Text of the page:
Before a child learns to write, s/he picks up a crayon to colour the walls of their home as an expression of their ideas and emotions. Art and craft classes are a medium of evaluation of the psychological well-being and intellectual growth of a person. Art is the most fundamental form of expression vital to the very existence of human beings. Women artists have existed since time immemorial however, they have been denied formal recognition at par with men. A difference in the narrative of art varies when women are subject as opposed to the object of the art work.
Women As “The Painted”
Whenever we talk about artistic activities with respect to women, the mental image of ‘the muse’ is the first to pop up in everyone’s mind. Women were a source of inspiration for male artists in the middle ages. The figurines of dancing girls and Mother Goddesses excavated from the sites of Indus Valley Civilisation – Harappa and Mohenjodaro – are the earliest evidences of the depiction of female body in art. Experts have interpreted such art work as the representation of women having a rich public and private life. Depiction of the female form was soon transferred to temple art. Erotic art inspired by Kamasutra is found in Hindu temples. The Ranakpur Jain Temple in Rajasthan also celebrates this art form in reference with the Digambara tradition.
A female Buddha deity, the form of Tara, is the only representation women receive in Buddhist art. According to Miranda Shaw, a buddhist scholar, ‘motherhood’ is central to the conception of womanhood that is embodied in Tara. She is an embodiment of the traditionally feminine principles – love and protection from fear.
Apart from religious institutions, one of the major patrons of art were the courts of kings and emperors in India. Before 17th century, women were rarely the subject of Mughal artistic endeavours. In contrast to the Mughal artistic traditions, the Rajput Art has depicted women by painting them behind a thin veil, oozing wealth and chastity. Royal habits of women smoking hookah or playing holi is also an explored subject.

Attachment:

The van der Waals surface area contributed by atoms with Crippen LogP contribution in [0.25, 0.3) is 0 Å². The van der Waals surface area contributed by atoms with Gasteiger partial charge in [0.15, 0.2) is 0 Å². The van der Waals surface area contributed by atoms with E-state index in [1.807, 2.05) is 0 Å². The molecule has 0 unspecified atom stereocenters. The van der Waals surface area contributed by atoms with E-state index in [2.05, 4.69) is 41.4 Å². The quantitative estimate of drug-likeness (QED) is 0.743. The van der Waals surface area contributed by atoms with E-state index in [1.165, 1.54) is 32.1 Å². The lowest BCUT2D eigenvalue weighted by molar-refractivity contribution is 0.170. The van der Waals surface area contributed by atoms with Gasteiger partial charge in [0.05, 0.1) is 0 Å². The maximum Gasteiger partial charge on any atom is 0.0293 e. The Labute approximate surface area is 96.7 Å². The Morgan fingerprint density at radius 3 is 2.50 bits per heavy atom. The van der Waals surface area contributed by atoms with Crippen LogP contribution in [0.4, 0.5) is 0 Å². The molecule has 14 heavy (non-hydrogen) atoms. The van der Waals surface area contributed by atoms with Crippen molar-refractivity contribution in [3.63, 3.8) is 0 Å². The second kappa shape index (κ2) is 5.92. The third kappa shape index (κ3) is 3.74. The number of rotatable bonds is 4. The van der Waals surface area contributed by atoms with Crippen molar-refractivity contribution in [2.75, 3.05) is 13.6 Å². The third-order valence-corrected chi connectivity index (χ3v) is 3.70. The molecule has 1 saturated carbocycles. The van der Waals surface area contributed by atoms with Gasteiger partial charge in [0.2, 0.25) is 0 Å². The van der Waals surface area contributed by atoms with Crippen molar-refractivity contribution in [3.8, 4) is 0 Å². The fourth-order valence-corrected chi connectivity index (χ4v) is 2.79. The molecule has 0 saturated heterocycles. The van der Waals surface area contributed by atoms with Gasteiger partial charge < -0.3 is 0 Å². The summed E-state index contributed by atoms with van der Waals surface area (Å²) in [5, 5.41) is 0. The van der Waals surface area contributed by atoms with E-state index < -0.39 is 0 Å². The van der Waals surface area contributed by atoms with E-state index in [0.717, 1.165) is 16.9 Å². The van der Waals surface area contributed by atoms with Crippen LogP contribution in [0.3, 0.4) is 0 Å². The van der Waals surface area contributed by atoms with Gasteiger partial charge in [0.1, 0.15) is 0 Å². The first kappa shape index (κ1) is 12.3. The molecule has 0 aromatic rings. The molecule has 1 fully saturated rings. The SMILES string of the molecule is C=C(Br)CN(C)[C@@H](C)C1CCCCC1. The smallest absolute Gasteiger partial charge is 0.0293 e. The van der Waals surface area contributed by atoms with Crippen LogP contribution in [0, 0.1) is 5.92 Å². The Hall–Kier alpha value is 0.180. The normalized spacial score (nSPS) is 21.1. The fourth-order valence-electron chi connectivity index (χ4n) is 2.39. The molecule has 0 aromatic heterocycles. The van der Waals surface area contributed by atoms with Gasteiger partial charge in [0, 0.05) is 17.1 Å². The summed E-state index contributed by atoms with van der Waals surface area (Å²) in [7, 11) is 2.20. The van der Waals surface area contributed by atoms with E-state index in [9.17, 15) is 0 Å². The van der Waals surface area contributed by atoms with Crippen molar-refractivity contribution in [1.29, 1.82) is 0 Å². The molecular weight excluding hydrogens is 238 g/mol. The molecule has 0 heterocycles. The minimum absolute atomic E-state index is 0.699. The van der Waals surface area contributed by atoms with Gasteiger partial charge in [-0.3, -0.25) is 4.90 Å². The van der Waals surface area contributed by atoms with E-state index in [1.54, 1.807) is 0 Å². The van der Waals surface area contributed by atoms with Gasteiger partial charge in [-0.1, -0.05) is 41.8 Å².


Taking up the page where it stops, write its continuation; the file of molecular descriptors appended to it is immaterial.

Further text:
Women As The Painter
Domestic life is considered the functional sphere for women in India. Yet, they have carved out a niche for themselves as ‘the artist’. Rani Jha, a Madhubani art teacher, in her interview with The Indian Express, stated that women have often used this art form to express themselves. When child marriage was socially acceptable, child widows existed too. They lived under strict rules of widowhood. They expressed their desire for a wishful life by painting Radha’s clothes in bright red, long hair let loose, and adorned with colourful bangles. Rani Jha herself creates Madhubani art depicting the rampant culture of domestic abuse faced by women in her community, specially forced abortion.
Born in 1945, Nilima Sheikh became a proponent of gender equality by producing works of visual art revolving around women-centric themes. Her most noteworthy work is ‘When Champa Grew Up’ (1984). This is a series of a dozen paintings that depict a true story of a young girl whose life ends in dowry-death at the hands of her in-laws.
Jayasri Burman, an Indian contemporary artist born in 1960, also explores themes surrounding the female form. She does not label herself as a feminist. Yet she confesses that she wishes to see her women content, partaking in the bounties of life. She has choreographed nature in her art works to support her women-centric oeuvre.
Tara Anand decided to take her share of pick with representation of female warriors in history and pop culture. A budding illustrator from Mumbai, Anand decided to start an illustration series ‘I AM NO MAN’. This series is a reiteration of the valuable contribution that women made along the annals of Indian history.
Gender informs and influences the creation, history and reception of visual art, and by extension all art forms. Women artists have been an unheard voice in the realm of art. Men have acted as mouthpiece for women for very long. They have overshadowed the perspective of women in art. The voices of women have been unheard. The other side of the coin remains unexplored. Such a tradition is rampant in both east and west. Artemisia Gentileschi’s interpretation of Susanna and the Elders is an apt example which explains this inherent bias. Just like the employment bias against women is resulting in loss of productivity in the world, gendered approach to art and aesthetics is leading to loss in creativity and experiences.
The question is, what can we do to tackle this situation? Art and history museums are not enough. One can take inspiration from the Guerrilla Girls to fight the discrimination and create awareness about the issue. As an influential individual with artistic taste, one can become a patron for the talented female artists, or fund the excavations projects to bring in light the talented women artists of an era forgotten. Women have to stand up for fellow women artists because if we don’t do it, no one else will!
Featured Image Source: Engrave